How often does a person need a vacation? Certainly vacations are a first-world luxury, and even within the developed world, standards for appropriate amounts of time off vary from the American two weeks to countries like France and Finland where they have 10 national holidays and 30 mandatory days of vacation. Even within the U.S. there is wide variability about holidays granted by employers; my husband, the Bacon Provider, earned his keep at Microsoft for almost 18 years, never once getting to enjoy Martin Luther King Day because it’s business as usual at Microsoft on Martin Luther King Day. By my accounting, he worked 18 days that the federal government set aside to honor a civil rights leader and encourage shopping after Christmas. This is almost four weeks of vacation.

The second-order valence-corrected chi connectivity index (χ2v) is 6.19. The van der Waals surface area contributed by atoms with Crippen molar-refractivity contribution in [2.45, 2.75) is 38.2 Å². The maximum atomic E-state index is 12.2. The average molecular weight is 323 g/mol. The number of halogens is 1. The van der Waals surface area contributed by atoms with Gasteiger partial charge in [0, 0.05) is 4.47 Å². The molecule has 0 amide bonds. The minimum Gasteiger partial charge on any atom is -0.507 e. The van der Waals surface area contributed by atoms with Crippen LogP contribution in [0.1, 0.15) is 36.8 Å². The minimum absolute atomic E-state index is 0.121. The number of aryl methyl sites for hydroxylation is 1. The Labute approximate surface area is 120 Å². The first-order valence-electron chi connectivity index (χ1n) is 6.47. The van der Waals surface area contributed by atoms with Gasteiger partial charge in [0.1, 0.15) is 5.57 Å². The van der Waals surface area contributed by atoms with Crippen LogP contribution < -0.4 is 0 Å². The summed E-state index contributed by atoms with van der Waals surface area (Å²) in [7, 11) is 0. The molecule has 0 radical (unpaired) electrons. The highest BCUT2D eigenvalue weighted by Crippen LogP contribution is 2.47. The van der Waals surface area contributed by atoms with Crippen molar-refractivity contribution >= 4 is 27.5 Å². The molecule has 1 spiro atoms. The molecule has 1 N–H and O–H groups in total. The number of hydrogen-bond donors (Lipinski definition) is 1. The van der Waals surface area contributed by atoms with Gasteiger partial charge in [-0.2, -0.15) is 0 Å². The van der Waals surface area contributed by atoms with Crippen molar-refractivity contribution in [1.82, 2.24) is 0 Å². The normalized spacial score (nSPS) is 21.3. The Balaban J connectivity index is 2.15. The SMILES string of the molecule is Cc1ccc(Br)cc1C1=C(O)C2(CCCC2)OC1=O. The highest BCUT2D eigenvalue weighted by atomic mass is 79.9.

For our spring vacation last year, we planned a trip to Japan and Hawaii. The Bacon Provider has been to Japan on business a number of times, and has been talking about taking me there for years. We were also taking our two kids still in the house these days, boys aged 17 and 13. I have been looking forward to going to Japan for a long time. We bought tickets in advance to visit the Ghibli Museum on April 14th. You have to buy these tickets in advance, but it is not possible to purchase tickets from the U.S. online. Instead, you must make reservations over the phone. It is a complex transaction, where the purchaser is required to give the full name and birthdate of each ticket-holder. This memorable phone conversation took up the better part of a morning, to a local Japanese tourism office in Seattle.
Obviously, rolling blackouts and food shortages and radioactive fallout from catastrophic failure at the nuclear power plant in Fukushima Daiichi meant that we did not go to Japan for this vacation. I have waited a long time to go to Japan, and I will have to wait some more.